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This is part of a series looking at micro skills – changes that employees can make to help improve their health and life at work and at home, and employers can make to improve the workplace. The Globe and Mail and Morneau Shepell have created the Employee Recommended Workplace Award to honour companies that put the health and well-being of their employees first. Register for 2018 at

On a typical day, what do you hope for?

Take today, for example.  When you woke up, what did you hope would happen? We typically don't think about the day when asked this question; we tend to focus on a situation. For example, "I sent her a text and I hope she'll call me back today." Hope can be thought of as something passive. As a result, if she doesn't text back this can result in negative emotions.

Researchers like Charles Richard Snyder studied how hope can have a positive impact on our overall health and happiness. Mr. Snyder suggested that hope can evolve when we have a plan in mind, are committed, and execute the plan to achieve a goal. He and his colleagues defined hope as "a positive motivational state that is based on an interactively derived sense of successful (a) agency (goal-directed energy) and (b) pathways (planning to meet goals)." This suggests that hope doesn't need to be passive; it's better to be active in creating hope.

The purpose of this micro skill is to introduce the acronym HOPE (healthy, optimistic, positive, experience). This acronym can support our daily decision-making that promotes well-being.

We don't have to look at hope as being passive; we can turn it into action. We only need to take a moment to think about each situation and decision through the HOPE acronym. This can increase the likelihood that the choices we make are in our best interests over the short- and long-term.

I once heard Anderson Cooper say, "Hope is not a plan." What we do each day impacts and ultimately defines the level of hope we have.


Hope is a fuel that supports our day-to-day resiliency when we're faced with a setback. The degree of hope we have can influence our decisions. Whether we're faced with a small, medium or major setback, the degree of hope plays a role for seeing a path to get through it. Life happens, and we're often challenged to adapt and adjust to unplanned events. Add HOPE to your daily decision-making to ensure that you're making decisions at a cognitive versus emotional level.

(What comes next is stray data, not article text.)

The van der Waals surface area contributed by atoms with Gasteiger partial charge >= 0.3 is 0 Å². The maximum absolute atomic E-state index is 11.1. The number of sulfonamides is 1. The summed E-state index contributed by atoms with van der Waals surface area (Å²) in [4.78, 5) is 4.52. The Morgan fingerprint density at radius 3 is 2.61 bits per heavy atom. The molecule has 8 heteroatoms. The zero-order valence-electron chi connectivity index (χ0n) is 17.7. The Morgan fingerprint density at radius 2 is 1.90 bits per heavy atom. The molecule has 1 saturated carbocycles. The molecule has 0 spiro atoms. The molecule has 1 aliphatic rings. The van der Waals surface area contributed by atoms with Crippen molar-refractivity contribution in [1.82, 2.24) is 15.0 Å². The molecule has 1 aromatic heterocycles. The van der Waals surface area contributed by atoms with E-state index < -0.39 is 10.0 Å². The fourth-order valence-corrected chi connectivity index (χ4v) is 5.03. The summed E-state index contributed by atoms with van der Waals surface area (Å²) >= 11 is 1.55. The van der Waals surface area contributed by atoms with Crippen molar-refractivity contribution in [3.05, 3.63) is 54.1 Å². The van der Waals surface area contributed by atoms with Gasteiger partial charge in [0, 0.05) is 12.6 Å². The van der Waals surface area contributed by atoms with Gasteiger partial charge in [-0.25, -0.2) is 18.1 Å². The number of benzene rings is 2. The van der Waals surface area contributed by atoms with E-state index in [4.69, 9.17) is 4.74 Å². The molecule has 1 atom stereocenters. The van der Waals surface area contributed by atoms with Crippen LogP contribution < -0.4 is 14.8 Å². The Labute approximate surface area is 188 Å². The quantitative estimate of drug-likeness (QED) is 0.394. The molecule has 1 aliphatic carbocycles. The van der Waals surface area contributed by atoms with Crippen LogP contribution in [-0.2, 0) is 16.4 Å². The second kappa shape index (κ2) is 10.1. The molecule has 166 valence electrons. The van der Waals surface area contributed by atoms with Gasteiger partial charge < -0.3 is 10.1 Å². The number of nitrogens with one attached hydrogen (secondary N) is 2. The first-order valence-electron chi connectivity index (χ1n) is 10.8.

The HOPE acronym can be especially helpful for unplanned events that drain our resiliency. HOPE evaluates whether our decisions have the potential to be good for our well-being. Each one of us is accountable for our own daily decisions that collectively determine our own overall happiness. We can have a positive impact on our hope by taking charge of what we think about and what we do.


To help protect ourselves from emotional decision-making we need only follow a two- or three-step action plan, depending on whether we can do it alone or if we could benefit from support:

  • Micro hope evaluation – Using a scale of 1 (not sure), 3 (sure), 5 (very sure), think about the choice you have and run it through the following four-item HOPE scale:
    1. Healthy – how confident are you that this is a healthy decision?
    2. Optimistic – how optimistic are you that this is your best possible decision?
    3. Promising – how sure are you that this decision will help your overall well-being?
    4. Experience – how likely would you want this to become a daily habit for you?
  • Conscious hope decision – For any choice that gets a score lower than 12 you should look for alternatives. The goal of HOPE is to guide you to make decisions that are positive for your well-being and to avoid making emotionally-driven decisions.
  • Stuck – If you’re stuck and not able to come up with a decision that’s above a score of 12, this can be a sign that you’re not hopeful or your resiliency is being challenged. This is an excellent time to give yourself permission to pause and consider the right kind of support that can help you make a healthy decision. Awareness is the first sign for determining things are not as we like. We don’t need to settle; we can often learn how to find more hope by engaging in conversations with people who have hope in our potential, such as a trusted peer, family member, coach or mental health professional.

Bill Howatt is the chief research and development officer of work force productivity with Morneau Shepell in Toronto and creator of an online Pathway to Coping course offered through the University of New Brunswick.

Register today for the 2018 Employee Recommended Workplace Award at

Read more columns like this, and read about the winners and finalists of the 2017 Employee Recommended Workplace Award at

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